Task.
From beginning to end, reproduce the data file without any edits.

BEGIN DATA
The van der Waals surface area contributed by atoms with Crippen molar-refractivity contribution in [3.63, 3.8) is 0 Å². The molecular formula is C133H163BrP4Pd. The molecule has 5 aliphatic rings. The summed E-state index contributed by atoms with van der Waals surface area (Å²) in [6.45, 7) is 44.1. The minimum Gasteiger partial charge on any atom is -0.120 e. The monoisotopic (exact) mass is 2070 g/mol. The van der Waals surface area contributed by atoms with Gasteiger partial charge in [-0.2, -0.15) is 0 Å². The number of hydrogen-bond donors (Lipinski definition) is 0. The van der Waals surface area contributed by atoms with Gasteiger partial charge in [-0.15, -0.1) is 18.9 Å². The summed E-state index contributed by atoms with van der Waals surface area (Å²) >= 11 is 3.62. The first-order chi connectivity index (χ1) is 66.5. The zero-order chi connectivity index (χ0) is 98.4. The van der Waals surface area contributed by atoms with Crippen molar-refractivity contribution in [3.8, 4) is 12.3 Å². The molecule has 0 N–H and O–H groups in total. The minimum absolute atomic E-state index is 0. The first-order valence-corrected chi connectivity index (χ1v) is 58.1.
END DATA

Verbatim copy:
The van der Waals surface area contributed by atoms with Crippen molar-refractivity contribution in [3.63, 3.8) is 0 Å². The molecular formula is C133H163BrP4Pd. The molecule has 5 aliphatic rings. The summed E-state index contributed by atoms with van der Waals surface area (Å²) in [6.45, 7) is 44.1. The minimum Gasteiger partial charge on any atom is -0.120 e. The monoisotopic (exact) mass is 2070 g/mol. The van der Waals surface area contributed by atoms with Gasteiger partial charge in [-0.2, -0.15) is 0 Å². The number of hydrogen-bond donors (Lipinski definition) is 0. The van der Waals surface area contributed by atoms with Gasteiger partial charge in [-0.15, -0.1) is 18.9 Å². The summed E-state index contributed by atoms with van der Waals surface area (Å²) >= 11 is 3.62. The first-order chi connectivity index (χ1) is 66.5. The zero-order chi connectivity index (χ0) is 98.4. The van der Waals surface area contributed by atoms with Crippen molar-refractivity contribution in [3.8, 4) is 12.3 Å². The molecule has 0 N–H and O–H groups in total. The minimum absolute atomic E-state index is 0. The first-order valence-corrected chi connectivity index (χ1v) is 58.1.